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Neighbor vs. absentee neighbor: the Airbnb wars

Kim TroutIt’s a beautiful spring evening, you’ve just finished a BBQ dinner in the back yard, and you’re settling in with a glass of wine to enjoy a bit of quiet at the end of a long day.

Suddenly, and for the third time this week, a cacophony of car doors slamming, and excited hoots erupts as the latest Airbnb renters of your absentee-neighbor/owner’s home arrive for yet another night of non-stop partying. You need to go to the grocery store, but as you exit your garage you find that the renters have blocked your drive.

The noise lasts for about an hour. The sound of the margarita blender is only drowned out by the hoots and hollers of the renters. Just about the time you think it’s going to wind down, you suddenly realize that Team Party has simply moved to invade the community pool.

Finally, it quiets just long enough for the car doors to slam as Team Party heads out for the night. You know the sudden quiet will be short-lived, and you dread the return of Team Party at about 2:00 a.m. when the bars finally close.

This scenario is playing out over and over across the country. This change, welcomed by absentee owners/landlords and hated by permanent residents, has transformed some residential neighborhoods into commercial war-zones pitting neighbor/owner against absentee neighbor/owner.

Home Owner Associations, or HOAs, have sought to regain control by passing covenants, conditions, and restrictions prohibiting short term rentals. The issue rose to the Idaho Supreme Court  in Adams vs. Kimberly One Home Owner’s Association. In Adams, the state’s highest court ruled that despite purchasing the residence when the CC&Rs allowed unlimited “rental,” that the HOA could, by a majority percentage vote, change the CC&Rs to prohibit short term rentals.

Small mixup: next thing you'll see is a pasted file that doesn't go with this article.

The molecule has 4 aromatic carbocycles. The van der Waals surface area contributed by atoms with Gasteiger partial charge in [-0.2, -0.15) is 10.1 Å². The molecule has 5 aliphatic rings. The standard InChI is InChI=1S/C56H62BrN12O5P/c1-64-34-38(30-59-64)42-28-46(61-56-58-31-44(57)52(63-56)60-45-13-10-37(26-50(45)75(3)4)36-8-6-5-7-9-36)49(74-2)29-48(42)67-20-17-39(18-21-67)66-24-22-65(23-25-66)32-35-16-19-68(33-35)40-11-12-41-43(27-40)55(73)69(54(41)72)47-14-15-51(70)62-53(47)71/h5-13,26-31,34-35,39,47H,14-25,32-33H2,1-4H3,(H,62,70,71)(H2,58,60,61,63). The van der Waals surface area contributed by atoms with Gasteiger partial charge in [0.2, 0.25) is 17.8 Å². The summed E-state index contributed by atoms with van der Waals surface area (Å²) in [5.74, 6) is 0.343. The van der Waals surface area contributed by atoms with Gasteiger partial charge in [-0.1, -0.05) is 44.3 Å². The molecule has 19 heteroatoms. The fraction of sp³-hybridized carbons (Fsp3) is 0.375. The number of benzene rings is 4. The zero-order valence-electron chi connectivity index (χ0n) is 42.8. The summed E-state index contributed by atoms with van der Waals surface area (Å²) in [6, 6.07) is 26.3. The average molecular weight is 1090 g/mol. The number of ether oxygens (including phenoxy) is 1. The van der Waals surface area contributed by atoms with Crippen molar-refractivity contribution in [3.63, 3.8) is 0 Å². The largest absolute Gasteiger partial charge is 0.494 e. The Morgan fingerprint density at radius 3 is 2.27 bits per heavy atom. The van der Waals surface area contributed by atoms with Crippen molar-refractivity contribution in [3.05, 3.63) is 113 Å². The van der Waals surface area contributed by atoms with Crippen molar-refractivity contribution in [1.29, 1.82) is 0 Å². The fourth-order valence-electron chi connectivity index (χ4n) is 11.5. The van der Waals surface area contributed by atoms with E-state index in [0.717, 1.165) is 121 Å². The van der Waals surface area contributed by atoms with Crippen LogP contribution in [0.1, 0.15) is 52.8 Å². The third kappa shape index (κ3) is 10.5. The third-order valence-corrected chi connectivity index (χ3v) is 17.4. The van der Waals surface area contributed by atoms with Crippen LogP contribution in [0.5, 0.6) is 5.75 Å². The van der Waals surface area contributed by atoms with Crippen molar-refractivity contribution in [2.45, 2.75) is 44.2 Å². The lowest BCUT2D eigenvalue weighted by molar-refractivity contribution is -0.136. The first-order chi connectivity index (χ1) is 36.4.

Adams argued, among other things, that there were provisions of the CC&Rs that would have allowed the HOA to regulate conduct of Adams’ renters, which the HOA membership found offensive. The court chose against Adams’ argument that he held a vested contractual and property right secured at the time of purchase, and focused instead on the concept of majority voting rights.

The Adams decision resulted in swift action by the Idaho Legislature in the 2016 session. The Legislature nullified the Adams decision by striking down blanket rental prohibitions in CC&Rs.

Gov. C.L. “Butch” Otter signed the House bill into law, setting the stage for what is likely to be a long-drawn-out battle pitting neighbor/owner against absentee-neighbor/owner. The new battleground will likely involve calls to police, new efforts by HOAs to change local zoning rules and regulations, and renewed efforts to use noise/nuisance rules within CC&Rs to impose fines to curb abuses.

It’s reported that the typical Airbnb renter stays over for one or two nights.  Lacking any incentive for civility, neighborly responsibility, or penalty for exhibiting “what goes on in Vegas stays in Vegas” kind of conduct, and without immediate enforcement tools for this now “legal” activity, HOAs and residents of purely residential neighborhoods appear left without a remedy for the rude, disruptive, here-today-gone-tomorrow Airbnb renter.

Some cities, such as New York and Los Angeles, have enacted zoning codes prohibiting rentals of fewer than 30 days in certain residential neighborhoods. But enforcement is difficult if not impossible due to a lack of resources. L.A.  has even gone so far as to establish a ‘whistle-blower’ program, but it has had little or no impact in halting the illegal rentals. To date, it appears that no Idaho city has enacted such prohibitions.

It seems that full-time residents, and perhaps HOAs, will seek both stricter local ordinances and enforcement in an effort to preserve their residential property rights. Whether local government will respond has yet to be seen. Alternatively, perhaps an appropriate coalition will seek to have the Idaho Legislature revisit the issue in 2017.

This new war is certainly going to have many twists and turns as it unfolds. This conflict between the interests of owner-occupiers versus the commercial profit motive of short term rentals may even explode into constitutional law issues before its resolution. Like the range wars of the 1800’s, the Adams decision now appears to be just the first skirmish in what will likely be a long battle over competing property rights, soon to be strewn with casualties along the way.

Lawyer Kim Trout served as counsel for Mr.  Adams in the case before the Idaho Supreme Court. He is managing member at Trout Law PLLC, and his law practice is focused on real property issues, risk management, and commercial litigation in business and construction.

About Kim Trout